Hey there, time traveller! This article was published 31/1/2011 (3345 days ago), so information in it may no longer be current.
The combination of adversity, love and creativity can be the mother of invention. It was for local business owner John Danko.
Ten years ago his dog, Sullivan, fell off a cliff in Ontario. It left Sullivan without the use of his hind legs. Danko faced a decision pet owners dread — euthanize or find a way to provide the animal with some quality of life. His choice saved Sullivan and was the start of a new business.
Sullivan's injury inspired Danko to make a pet wheelchair, called the Ani-Mobile. With the aid of his father (and support of his mother, who is a veterinarian) they built a light, sturdy device. Danko even entered his product in a University of Manitoba competition and won prize money for his efforts. Ani-Mobility Inc. was founded in March of 2007.
Sullivan's injury was a permanent one. Some dogs, depending on the ailment, can have surgery to recreate mobility. Surgery, however, doesn't come cheaply, nor is it always the best course of treatment.
Not long ago, owners had little recourse with hind-quarter injuries or illnesses. Surgery was rarely done to assist pets. Faced with an altered lifestyle, owners often put their pets down.
It's interesting how far we've come. Our pets love us unconditionally, and when owners can, we try to reciprocate. There are myriad maladies that necessitate the use of a mobility device. As pets' caretakers, we naturally still consider their quality of life. Thankfully, animals are no longer discarded just because they don't fit the physical image of pet perfection.
This is not to say that we are blasé when pets are injured or ill. When we can, most owners do their best to allow our furry family members to live long and pain-free.
However, when we face life with disabled pets, humans often mourn the loss of mobility more than the pets do. We reminisce about the fun days at the park or the hours spent playing chase-the-ball. It pulls at our heart strings to see a pet struggle without leg use.
Dogs don't do this. Danko says, "dogs don't think about the stigma." They live in the present. "People can learn a couple of things about going on about their business," he adds.
When I interviewed Danko it was obvious how much he adored Sullivan. It must have been rewarding to have created a wheelchair that gave his dog back his mobility. Danko was inspired by his dog's spirit. He says Sullivan "was a really good dog, he ran around like it was nothing."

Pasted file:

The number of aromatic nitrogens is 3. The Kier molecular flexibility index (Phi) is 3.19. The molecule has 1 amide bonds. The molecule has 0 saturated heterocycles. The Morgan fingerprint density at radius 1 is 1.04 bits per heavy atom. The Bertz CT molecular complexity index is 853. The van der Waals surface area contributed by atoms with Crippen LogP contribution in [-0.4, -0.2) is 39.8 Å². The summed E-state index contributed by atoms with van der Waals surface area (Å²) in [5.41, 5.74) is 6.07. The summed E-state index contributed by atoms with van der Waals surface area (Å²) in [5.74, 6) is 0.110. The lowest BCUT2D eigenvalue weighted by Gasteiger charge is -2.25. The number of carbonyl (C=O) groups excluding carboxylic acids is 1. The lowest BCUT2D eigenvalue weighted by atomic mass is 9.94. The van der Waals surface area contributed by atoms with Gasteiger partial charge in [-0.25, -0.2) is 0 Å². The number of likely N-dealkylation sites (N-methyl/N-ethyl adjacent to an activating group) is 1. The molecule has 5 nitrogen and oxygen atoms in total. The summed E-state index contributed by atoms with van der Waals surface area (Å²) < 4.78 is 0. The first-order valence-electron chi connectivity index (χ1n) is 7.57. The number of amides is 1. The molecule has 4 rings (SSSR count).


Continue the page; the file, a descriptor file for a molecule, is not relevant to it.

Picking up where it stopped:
The young business owner is happy to help other owners, too. He's thrilled whenever he sees dogs walking with one of his chairs. His device helps canines walk and run through all terrains, including water and snow. "It turns on a dime," he says. One look at his YouTube videos shows how smoothly the Ani-Mobile seems to work.
While you may have heard of other options, there are unique advantages to his company. As a local business, Danko can work directly with Manitoba pet owners. To ensure proper fit, he and his father can measure your dog in person. They'll even perfect the fit by working with your dog's veterinarian.
Each wheelchair is hand-built with lightweight aluminum and the wheel size and shape vary according to your dogs' dimensions and needs. The price, which typically ranges from $350-$650, is dependent upon the size of your pet. On average, it takes one to two weeks to have your dog rigged up.
The photograph of Danko and Sullivan accompanying this column is obviously an old one. Danko didn't choose one with green grass because he's tired of the snow and wanted to cheer up readers up. Sullivan recently passed away from cancer.
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As I tried to arrange a photographer to take a recent photo of a model dog to show the Ani-moblie product, I could tell Sullivan's passing was hard on Danko. Most entrepreneurs are concerned with how their products look in the media. Not Danko. He just wanted to highlight his dog. After all, Sullivan inspired him his venture. "To the last day, he wanted to go on the device," says Danko.
As he spoke about Ani-Mobile, it was his relationship with Sullivan that stood out. Danko's business began as a labour of love. It's clear it will remain one.
For further information, email firstname.lastname@example.org or call 793-9503.
In the pet community:
As you may have heard, the Steinbach Humane Society has closed. But pets are still in need of care.
You're invited to help support SHS at an evening of comedy and care on Feb. 19 at Rumor's, 2025 Corydon Ave. Doors open at 6 p.m. for a 7:45 show featuring comedian Rob Pue. Admission is $15. Donations of cat and dog food, toys and treats will be accepted.
Tickets must be purchased by Feb. 11.
For further information, email Sherri at email@example.com or call 897-6188.